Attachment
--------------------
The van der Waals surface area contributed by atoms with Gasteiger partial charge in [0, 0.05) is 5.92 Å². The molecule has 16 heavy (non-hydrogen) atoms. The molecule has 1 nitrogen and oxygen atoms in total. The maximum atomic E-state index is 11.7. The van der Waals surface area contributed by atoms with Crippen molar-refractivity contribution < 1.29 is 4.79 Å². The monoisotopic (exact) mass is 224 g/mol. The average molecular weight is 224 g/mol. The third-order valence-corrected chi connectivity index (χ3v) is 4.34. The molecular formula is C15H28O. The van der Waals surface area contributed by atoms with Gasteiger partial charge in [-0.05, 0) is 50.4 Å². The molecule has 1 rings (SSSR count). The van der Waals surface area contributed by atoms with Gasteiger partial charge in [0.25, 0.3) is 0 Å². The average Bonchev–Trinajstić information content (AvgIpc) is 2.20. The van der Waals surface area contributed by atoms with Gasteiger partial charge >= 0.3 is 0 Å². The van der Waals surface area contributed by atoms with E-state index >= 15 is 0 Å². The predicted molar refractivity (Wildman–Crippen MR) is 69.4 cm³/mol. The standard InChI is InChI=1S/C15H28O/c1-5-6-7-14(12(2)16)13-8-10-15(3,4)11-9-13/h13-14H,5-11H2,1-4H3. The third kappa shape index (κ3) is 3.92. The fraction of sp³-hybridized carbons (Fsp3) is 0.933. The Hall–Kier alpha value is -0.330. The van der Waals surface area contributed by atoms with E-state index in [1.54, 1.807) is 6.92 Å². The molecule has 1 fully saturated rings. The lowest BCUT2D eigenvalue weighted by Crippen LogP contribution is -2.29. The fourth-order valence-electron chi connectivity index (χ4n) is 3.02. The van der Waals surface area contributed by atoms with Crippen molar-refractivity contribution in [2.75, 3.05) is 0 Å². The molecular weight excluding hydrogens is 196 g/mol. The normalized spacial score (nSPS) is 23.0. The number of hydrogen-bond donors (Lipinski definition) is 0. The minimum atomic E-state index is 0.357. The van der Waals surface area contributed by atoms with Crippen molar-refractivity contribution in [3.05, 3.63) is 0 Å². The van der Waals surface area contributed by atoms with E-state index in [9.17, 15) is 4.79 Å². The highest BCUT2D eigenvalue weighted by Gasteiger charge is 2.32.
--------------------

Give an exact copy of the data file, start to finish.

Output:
The van der Waals surface area contributed by atoms with Gasteiger partial charge in [0, 0.05) is 5.92 Å². The molecule has 16 heavy (non-hydrogen) atoms. The molecule has 1 nitrogen and oxygen atoms in total. The maximum atomic E-state index is 11.7. The van der Waals surface area contributed by atoms with Crippen molar-refractivity contribution < 1.29 is 4.79 Å². The monoisotopic (exact) mass is 224 g/mol. The average molecular weight is 224 g/mol. The third-order valence-corrected chi connectivity index (χ3v) is 4.34. The molecular formula is C15H28O. The van der Waals surface area contributed by atoms with Gasteiger partial charge in [-0.05, 0) is 50.4 Å². The molecule has 1 rings (SSSR count). The van der Waals surface area contributed by atoms with Gasteiger partial charge in [0.25, 0.3) is 0 Å². The average Bonchev–Trinajstić information content (AvgIpc) is 2.20. The van der Waals surface area contributed by atoms with Gasteiger partial charge >= 0.3 is 0 Å². The van der Waals surface area contributed by atoms with E-state index >= 15 is 0 Å². The predicted molar refractivity (Wildman–Crippen MR) is 69.4 cm³/mol. The standard InChI is InChI=1S/C15H28O/c1-5-6-7-14(12(2)16)13-8-10-15(3,4)11-9-13/h13-14H,5-11H2,1-4H3. The third kappa shape index (κ3) is 3.92. The fraction of sp³-hybridized carbons (Fsp3) is 0.933. The Hall–Kier alpha value is -0.330. The van der Waals surface area contributed by atoms with E-state index in [1.54, 1.807) is 6.92 Å². The molecule has 1 fully saturated rings. The lowest BCUT2D eigenvalue weighted by Crippen LogP contribution is -2.29. The fourth-order valence-electron chi connectivity index (χ4n) is 3.02. The van der Waals surface area contributed by atoms with Crippen molar-refractivity contribution in [2.75, 3.05) is 0 Å². The molecular weight excluding hydrogens is 196 g/mol. The normalized spacial score (nSPS) is 23.0. The number of hydrogen-bond donors (Lipinski definition) is 0. The minimum atomic E-state index is 0.357. The van der Waals surface area contributed by atoms with Crippen molar-refractivity contribution in [3.05, 3.63) is 0 Å². The van der Waals surface area contributed by atoms with E-state index in [9.17, 15) is 4.79 Å². The highest BCUT2D eigenvalue weighted by Gasteiger charge is 2.32.